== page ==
INTERSTELLAR is “INTER-less than-STELLAR,” but at least it reaches for the stars. Just opened in IMAX and theaters everywhere, INTERSTELLAR, Christopher Nolan’s gorgeously shot and directed 3-hour extravaganza, is an immersive experience, part sci-fi adventure/thriller, part family saga; but the meshing of those elements by way of a screenplay co-written by the brothers Nolan– Jonathan and Chris– -is not always seamless.
INTERSTELLAR stars Matthew McConaughey as a hotshot pilot named Cooper whose wings have been clipped. Food is scarce, and he and many others have been reduced to farming a landscape that looks like the dustbowl revisited. A widower, Cooper lives on the family farm with his father-in-law, his teenage son, and his young daughter Murph who is imaginatively gifted and a lot like her rebellious dad. There are odd, inexplicable things at play in the home–ghosts, strange occurrences that will prove significant later on, but that Murph wonders about. Eventually, Cooper is enlisted in a secret program along with scientist Amelia Brand (Anne Hathaway)to travel through a wormhole to other galaxies in order to find a new home for what’s left of the inhabitants of a dying planet earth. It’s a race against time and space.
OK–get out your physics text books and prepare for lots of talk about gravity, relativity, quantum physics, and the space/time continuum. Much of this is exciting and even thrilling, positing as it does dimensional realities we can only wonder at. These musings fly by at what feels like the speed of light, so hang onto your hats. I was actually glued to this part of the film; the limitless possibilities suggested here were made to seem plausible and concrete. Visually, the film is pristine and beautiful, from the first shots of a soon-to-be blighted cornfield in shadow, to the sense of infinite silent implosion within a black hole. In fact, Nolan’s use of silence and a quiet, shimmering score affected me more deeply than the loudest explosion ever has.
That INTERSTELLAR was shot and is being shown on 35mm film rather than the more sterile and controllable digital format, reinforces the nuts & bolts “humanity” of what Nolan is ultimately after here. But it’s in this dimension–when the screenplay attempts to inject the emotional world into the equation– that the film loses its gravitas. In the course of the action, various father/daughter relationships (Nice break from the usual father-son dynamic!) are at stake and become crucial to the problem solving. I do not want to spoil any of the plot, but the last third of the movie –however visually splendid– involves an emotional leap that feels forced. “Love” becomes an unquantifiable variable that holds the key to the future, but I wasn’t exactly buying it.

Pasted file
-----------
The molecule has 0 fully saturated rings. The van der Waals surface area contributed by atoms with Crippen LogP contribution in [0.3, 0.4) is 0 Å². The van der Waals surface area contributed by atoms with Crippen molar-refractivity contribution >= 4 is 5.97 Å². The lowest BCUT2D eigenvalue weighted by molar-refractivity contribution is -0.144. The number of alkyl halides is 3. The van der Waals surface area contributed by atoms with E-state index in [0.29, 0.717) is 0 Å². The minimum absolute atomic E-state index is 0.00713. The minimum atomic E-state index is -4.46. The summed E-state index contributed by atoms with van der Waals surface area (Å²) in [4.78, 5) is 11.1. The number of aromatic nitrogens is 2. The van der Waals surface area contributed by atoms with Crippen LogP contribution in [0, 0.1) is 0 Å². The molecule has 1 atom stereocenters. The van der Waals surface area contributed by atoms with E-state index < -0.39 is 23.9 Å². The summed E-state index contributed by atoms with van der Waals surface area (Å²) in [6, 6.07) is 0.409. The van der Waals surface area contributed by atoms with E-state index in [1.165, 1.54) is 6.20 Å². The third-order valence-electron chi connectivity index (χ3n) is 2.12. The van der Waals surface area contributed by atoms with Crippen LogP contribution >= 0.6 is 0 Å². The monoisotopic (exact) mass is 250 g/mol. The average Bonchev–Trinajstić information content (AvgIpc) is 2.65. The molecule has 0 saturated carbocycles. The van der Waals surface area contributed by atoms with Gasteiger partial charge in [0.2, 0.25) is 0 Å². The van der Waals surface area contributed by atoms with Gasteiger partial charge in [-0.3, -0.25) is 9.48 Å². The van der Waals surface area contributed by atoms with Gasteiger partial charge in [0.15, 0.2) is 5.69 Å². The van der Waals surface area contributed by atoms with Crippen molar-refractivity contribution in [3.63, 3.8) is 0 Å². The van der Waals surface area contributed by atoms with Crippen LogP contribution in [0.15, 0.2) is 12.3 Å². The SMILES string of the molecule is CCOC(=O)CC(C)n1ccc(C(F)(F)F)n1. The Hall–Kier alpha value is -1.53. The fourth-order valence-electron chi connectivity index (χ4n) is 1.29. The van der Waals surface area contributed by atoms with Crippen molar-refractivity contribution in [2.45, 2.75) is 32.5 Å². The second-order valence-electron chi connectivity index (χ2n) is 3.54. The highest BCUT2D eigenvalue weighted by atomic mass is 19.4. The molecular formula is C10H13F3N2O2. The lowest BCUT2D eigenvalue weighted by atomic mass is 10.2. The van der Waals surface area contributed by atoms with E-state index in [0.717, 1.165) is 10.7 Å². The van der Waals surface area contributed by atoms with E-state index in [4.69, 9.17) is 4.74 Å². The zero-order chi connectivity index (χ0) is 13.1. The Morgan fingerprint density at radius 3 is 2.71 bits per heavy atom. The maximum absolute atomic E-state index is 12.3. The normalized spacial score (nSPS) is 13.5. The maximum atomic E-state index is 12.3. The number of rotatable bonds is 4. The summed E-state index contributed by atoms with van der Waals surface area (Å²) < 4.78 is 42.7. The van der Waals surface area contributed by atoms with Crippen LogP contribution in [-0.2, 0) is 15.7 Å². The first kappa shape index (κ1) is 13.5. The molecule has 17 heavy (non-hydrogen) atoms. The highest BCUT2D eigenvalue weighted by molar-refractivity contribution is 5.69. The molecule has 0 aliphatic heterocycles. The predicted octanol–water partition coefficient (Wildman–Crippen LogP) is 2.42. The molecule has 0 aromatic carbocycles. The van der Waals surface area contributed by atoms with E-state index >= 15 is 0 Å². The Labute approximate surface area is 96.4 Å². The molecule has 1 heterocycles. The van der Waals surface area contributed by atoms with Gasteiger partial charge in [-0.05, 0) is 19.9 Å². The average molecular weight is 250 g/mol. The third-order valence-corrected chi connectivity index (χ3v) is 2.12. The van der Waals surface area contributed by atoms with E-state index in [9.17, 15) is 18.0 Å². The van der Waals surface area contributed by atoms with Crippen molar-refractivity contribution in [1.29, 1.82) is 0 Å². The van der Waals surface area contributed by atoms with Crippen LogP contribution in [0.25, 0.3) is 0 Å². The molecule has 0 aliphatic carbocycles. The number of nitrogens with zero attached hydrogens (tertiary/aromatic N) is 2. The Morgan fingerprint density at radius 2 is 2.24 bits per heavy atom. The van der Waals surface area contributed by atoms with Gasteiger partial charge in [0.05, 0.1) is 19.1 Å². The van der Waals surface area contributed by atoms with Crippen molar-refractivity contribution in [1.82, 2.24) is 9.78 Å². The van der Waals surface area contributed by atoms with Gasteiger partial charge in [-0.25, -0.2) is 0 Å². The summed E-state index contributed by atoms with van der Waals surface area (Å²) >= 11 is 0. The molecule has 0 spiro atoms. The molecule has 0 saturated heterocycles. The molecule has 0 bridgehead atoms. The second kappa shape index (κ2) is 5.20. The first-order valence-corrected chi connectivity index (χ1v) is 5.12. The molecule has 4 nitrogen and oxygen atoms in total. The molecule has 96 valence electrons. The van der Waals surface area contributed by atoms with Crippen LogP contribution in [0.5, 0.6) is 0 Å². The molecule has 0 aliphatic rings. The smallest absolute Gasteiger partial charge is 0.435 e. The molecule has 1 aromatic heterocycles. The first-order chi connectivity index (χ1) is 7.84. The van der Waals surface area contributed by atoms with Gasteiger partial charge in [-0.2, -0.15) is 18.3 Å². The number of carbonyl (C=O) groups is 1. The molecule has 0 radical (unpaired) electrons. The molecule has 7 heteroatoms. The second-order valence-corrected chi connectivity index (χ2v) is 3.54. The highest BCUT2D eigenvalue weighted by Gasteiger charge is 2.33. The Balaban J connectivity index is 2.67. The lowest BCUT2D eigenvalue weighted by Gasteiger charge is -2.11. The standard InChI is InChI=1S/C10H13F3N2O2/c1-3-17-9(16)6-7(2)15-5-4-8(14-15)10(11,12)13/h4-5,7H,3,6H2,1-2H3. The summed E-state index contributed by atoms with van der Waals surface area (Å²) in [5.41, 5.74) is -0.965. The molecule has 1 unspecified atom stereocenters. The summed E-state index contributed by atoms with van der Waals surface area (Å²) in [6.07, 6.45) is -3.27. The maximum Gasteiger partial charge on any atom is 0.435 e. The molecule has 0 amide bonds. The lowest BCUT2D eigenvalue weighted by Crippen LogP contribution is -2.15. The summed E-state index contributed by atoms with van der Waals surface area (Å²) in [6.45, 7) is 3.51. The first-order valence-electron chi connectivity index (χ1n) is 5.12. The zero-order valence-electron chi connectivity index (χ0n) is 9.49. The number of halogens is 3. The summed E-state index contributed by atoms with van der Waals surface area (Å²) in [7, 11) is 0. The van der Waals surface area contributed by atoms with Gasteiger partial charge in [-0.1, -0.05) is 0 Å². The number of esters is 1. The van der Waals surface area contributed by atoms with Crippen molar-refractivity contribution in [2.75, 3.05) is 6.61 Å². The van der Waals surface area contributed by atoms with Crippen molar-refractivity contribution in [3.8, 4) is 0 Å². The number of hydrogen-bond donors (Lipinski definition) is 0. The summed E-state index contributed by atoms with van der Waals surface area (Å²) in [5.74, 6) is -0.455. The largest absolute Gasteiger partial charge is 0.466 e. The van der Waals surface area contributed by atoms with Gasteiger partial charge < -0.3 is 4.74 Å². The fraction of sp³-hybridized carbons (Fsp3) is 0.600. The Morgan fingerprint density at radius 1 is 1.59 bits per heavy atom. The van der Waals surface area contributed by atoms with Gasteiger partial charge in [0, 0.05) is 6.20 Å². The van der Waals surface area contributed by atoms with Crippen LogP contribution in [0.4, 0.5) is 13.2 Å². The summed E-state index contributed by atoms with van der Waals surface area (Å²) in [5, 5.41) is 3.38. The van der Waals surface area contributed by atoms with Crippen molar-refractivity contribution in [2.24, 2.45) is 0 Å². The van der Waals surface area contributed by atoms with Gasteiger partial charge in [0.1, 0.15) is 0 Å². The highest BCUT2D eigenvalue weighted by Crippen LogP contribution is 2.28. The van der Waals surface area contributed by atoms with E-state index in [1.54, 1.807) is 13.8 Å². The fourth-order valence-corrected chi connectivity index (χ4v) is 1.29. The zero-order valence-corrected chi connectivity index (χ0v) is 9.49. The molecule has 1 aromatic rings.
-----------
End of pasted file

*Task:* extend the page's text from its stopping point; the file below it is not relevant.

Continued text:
The references to other sci-fi films, among them Spielberg’s CLOSE ENCOUNTERS OF THE THIRD KIND and Kubrick’s 2001: A SPACE ODYSSEY, are apparent, but the film is not as emotionally believable or satisfying as the former, nor as grandly mysterious as the latter. Nolan also has less finesse directing his actors. Matt Damon emerges at one point (My audience actually laughed out loud at the shock and miscasting!) and goes on to give a clunky, obvious performance. Matthew McConaughey overdoes his renegade, cowboy swagger, slurring his words into the next dimension. Later, we’ll see Jessica Chastain running down a corridor with what just might be the key to unified field theory and the universe in her hands, and giddily tossing it into the air; it did not fly. There’s a robot onboard Cooper’s spaceship with an indistinct voice who is meant to be funny, but his punch lines get lost in the ether.
All of my quibbles aside, INTERSTELLAR is surely to be praised for its scope. Underneath the science and the love, the film is asking fundamental questions about truth and revisionist history, the care taking of the planet, the needs of the individual versus the needs of society, and where human nature will ultimately lead us. It’s all a conundrum that has perhaps too neat a resolution in the world of the movie, but the “fact” of the movie itself, its imaginative reach, suggests–though I can’t prove it– we are more than the sum of our parts.